For several years prior to the Supreme Court decision
in Brown v. Board in 1954, the Legal Defense Fund had tested cases
in the south and Border States. Each had required the courageous
participation of ordinary men and women who faced overwhelming opposition,
intimidation and in some cases the risk of physical harm in lending
their names to these pioneering cases, which would collectively
be presented to the Supreme Court under the name of Brown
Bolling v. Sharpe originated in Washington, DC in
1947 when a group of parents organized as the Consolidated Parents
Group, Inc., represented by special counsel to the NAACP Charles
Houston, argued for the admission of eleven Negro students to the
newly constructed John Philip Sousa Junior High School. When Houston
became ill, his colleague James Nabrit, Jr. took the case, and he
did not argue along the lines that the seperate facilities were
unequal, but that segregation itself was unacceptable. Despite the
fact that the school wasn't filled to capacity with white students,
the plaintiffs were denied. Before the LDF could secure an appeal,
the case was added to the Supreme Court docket along with the others
that made up the Brown petition.
v. (versus) Elliott was named for Harry Briggs, one of the parents
assembled by a fearless High School Principal, the Rev. J. A. DeLaine,
who first brought suit against R. W. Elliott, the president of the
school board of Clarendon, South Carolina in 1950. Thurgood Marshal
and Harold Boulware argued the case, and used evidence asserting
that the inequality of the separate facilities must be addressed.
De Laine faced repeated violent attacks from whites, who fired shotguns
into, and set fire to, his house, forcing him to flee the state
for his own safety.
Davis v. (versus) the County School Board of Prince
Edward County originated in 1951 when Barbara Rose Johns, the niece
of the venerable Baptist minister Vernon Johns and a high school
student in Farmville Virginia, led a student strike to protest substandard
conditions at the all-Black Moton High School. NAACP lawyers Spottswood
Robinson and Oliver Hill filed suit on behalf of one hundred seventeen
students. The U.S. District Court denied the petition, citing a
lack of evidence of any negative effects on either race from the
forced separation, despite the fact that Moton didn't even have
restrooms for the faculty, and the students were so overcrowded
that many were housed in tar-paper out-buildings and even an old
school bus. When the Brown case overturned the ruling, County officials
cut off all funding for the School Board, and actually shut down
the schools for five years rather than see them integrated. Barbara
Johns left the state for her own safety after the case was argued.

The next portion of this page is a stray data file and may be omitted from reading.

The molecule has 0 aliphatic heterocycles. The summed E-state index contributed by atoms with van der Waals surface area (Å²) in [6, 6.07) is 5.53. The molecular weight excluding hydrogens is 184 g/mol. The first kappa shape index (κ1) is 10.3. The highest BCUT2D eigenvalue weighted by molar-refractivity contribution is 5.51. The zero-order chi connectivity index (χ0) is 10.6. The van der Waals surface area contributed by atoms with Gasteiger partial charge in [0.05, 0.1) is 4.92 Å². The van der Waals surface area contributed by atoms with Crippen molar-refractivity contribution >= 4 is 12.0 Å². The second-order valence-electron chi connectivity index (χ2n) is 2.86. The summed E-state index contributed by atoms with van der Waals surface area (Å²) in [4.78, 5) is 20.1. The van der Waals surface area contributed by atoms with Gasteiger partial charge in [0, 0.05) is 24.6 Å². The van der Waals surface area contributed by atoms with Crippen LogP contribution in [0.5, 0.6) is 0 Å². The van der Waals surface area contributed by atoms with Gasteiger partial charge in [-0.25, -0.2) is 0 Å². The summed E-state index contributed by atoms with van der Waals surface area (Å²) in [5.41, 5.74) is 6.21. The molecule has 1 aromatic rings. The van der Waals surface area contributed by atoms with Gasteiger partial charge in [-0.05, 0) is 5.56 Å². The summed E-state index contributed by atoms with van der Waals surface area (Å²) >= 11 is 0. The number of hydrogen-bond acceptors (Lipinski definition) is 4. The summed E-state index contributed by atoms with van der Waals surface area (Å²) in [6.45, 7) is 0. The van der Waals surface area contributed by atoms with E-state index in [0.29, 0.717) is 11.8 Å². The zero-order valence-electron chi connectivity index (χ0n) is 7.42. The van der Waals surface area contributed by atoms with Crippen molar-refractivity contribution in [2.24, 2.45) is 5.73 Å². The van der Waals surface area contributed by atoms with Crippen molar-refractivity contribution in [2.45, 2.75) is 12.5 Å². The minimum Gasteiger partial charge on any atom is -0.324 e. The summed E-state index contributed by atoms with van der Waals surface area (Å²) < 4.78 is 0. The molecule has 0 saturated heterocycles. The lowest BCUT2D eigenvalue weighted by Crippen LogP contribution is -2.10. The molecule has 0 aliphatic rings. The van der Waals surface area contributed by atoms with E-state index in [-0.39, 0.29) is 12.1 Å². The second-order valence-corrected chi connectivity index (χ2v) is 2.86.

Brown v. (versus) the Board of Education of Topeka
was also first filed in 1951. A year before, with the support of
the local NAACP, thirteen parents, including Oliver Brown, had unsuccessfully
attempted to enroll their children in their all-white neighborhood
schools. Fund lawyers Robert Carter and Jack Greenberg assisted
local lawyers Charles Bledsoe, Charles Scott and John Scott in filing
the suit. The District Court denied the case, but accepted the social-psychological
argument first presented in Briggs v. Elliott, which asserted that
segregation was damaging to black children. These findings were
later cited by the Supreme Court in their landmark ruling.
had two different cases challenging the "Separate but Equal"
doctrine of Plessy v. Ferguson. It was the only suit among the five
heard collectively as Brown v. Board that was successful at the
state level. The ground-breaking decision caused Marshall to comment,
‘This is the first real victory in our campaign to destroy
segregation of American pupils in elementary and high schools.’
Belton v. (versus) Gebhart and Bulah v. (versus) Gebhart sought
admission for Ethel Belton and Shirley Bulah to their all white
neighborhood schools. Particularly infuriating to the Bulah family
was the fact that a "white" school bus passed by their
house twice a day, but would not allow Shirley to board.
In 1951, Jack Greenberg assisted Louis Redding in
successfully presenting cases before Chancellor Collins Seitz in
Delaware's Court of Chancery. Psychiatrist Frederick
Wertham from the LaFargue Clinic in New York provided expert
testimony, along with Kenneth Clark who administered his doll tests
to black school children in Wilmington. The Chancellor ruled that
"equal protection of the law" was not being provided to
the Belton and Bulah children, and ordered eleven black children
admitted to white schools. The decision, however, did not remedy
the situation, and even after the case was affirmed by the Supreme